In the hustle and bustle of leaving for my sabbatical this LBC post was scheduled wrongly and did not get posted on Friday the 5th inst. when I left home for Chennai. I offer my LBC colleagues my sincere apologies and take remedial action by publishing it on my return today.
“All changes …. have their melancholy; for what we leave behind us is a part of ourselves; we must die to one life before we can enter another.”
~ Anatole France.
I am not surprised that having recently experienced a major life change, Shackman thought of this topic for the weekly Friday LBC blog posts. His life change has been quite a major one and I eagerly look forward to reading his take on this.
Lin, the other regular LBC blogger on the other hand, to the best of my knowledge has not had any major life changes in the recent past and hers therefore should be different and I look forward to that too.
I restrict my own major life changes to the most important turning points from my middle ages. The first one was my quitting an employer with who I had worked for half my then life in 1990. We moved to a permanent home for the first time since our marriage in 1968 and putting down such roots with financial commitment was a major change.
I retired from active employment in 1995 to enjoy retirement all but briefly as my attempts at being a Consultant took me to full employment with three different organisations on three different periods of my later life and each had its own challenges and dislocations. So, four more major life changes to which both my late wife and I had to adjust. We came out of all those challenges stronger and better equipped to handle life except that multiple cerebral and cardiac infarcts felled my wife who became semi invalid and I became a full time caregiver for seven years.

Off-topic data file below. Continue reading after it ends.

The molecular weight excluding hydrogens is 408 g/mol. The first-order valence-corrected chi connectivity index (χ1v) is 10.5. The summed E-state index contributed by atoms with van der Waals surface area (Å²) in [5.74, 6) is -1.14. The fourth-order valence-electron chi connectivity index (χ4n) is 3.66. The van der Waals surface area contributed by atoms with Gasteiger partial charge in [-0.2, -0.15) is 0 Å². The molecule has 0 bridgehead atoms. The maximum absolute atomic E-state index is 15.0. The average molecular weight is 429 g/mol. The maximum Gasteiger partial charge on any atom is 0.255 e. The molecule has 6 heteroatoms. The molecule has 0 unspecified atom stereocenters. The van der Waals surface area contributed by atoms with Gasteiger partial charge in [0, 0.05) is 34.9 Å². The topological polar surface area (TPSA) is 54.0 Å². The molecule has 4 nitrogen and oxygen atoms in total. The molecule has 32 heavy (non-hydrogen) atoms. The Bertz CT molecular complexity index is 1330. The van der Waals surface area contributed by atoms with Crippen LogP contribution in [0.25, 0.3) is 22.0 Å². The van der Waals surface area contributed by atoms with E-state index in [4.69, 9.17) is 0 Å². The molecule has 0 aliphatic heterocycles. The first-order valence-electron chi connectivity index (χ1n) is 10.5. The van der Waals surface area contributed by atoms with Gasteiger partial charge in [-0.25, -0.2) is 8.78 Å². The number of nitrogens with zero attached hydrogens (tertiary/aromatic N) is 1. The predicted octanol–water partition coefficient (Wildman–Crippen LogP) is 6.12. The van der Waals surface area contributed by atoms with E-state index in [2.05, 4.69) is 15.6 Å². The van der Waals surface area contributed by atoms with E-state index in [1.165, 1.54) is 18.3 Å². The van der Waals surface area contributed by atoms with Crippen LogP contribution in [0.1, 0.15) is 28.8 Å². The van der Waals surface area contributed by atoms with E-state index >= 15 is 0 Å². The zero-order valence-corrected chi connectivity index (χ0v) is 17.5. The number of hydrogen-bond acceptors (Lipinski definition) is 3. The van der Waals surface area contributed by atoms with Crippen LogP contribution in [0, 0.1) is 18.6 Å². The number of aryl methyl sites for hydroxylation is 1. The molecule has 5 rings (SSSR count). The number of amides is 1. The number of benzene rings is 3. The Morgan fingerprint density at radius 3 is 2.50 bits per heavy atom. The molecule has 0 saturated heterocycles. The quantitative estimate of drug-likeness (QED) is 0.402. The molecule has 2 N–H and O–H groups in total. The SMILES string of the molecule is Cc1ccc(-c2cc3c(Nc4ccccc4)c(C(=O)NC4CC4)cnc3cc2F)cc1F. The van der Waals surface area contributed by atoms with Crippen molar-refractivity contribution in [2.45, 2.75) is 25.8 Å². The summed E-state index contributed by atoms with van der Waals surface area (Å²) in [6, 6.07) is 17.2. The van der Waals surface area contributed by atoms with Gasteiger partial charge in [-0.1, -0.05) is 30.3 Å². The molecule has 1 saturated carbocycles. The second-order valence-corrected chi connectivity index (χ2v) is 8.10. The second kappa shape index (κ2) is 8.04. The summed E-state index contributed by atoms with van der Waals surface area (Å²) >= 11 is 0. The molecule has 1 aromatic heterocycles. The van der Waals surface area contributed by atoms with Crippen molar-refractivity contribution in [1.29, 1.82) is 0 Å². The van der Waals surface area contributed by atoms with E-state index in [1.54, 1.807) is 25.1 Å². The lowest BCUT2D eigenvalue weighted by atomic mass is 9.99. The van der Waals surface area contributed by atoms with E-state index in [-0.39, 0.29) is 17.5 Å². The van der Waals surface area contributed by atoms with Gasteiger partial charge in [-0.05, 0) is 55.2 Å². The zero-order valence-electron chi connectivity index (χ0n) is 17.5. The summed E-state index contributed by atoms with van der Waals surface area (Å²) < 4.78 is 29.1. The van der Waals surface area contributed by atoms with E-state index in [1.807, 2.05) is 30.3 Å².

Towards the end of those seven years, my late father became homeless and I took him in too to provide care for him too for four more years. Within a short time of his moving in with us, my wife died leaving me to cope with a home of three bachelors as my divorced from his first wife son also was then living with us.
If I had to pinpoint one particular period of stress during a major life change situation, it was the four years that my father lived with me. I survived that successfully and since his death in 2012 have lived a relatively peaceful life.
Another major life change was when my son got married again two and a half years ago and after a long time a lady of the house came in to take charge of the household which was an experience that I thoroughly enjoyed and continue to do so.
Recently I have had some health issues and for the first time ever, have been put on a regime of daily medications which is taking some time to get used to. My friend and physician cheerfully explains the change as part of the aging process and suggests that I now understand that I am now a very senior citizen. And that, friends, is a major life change by itself!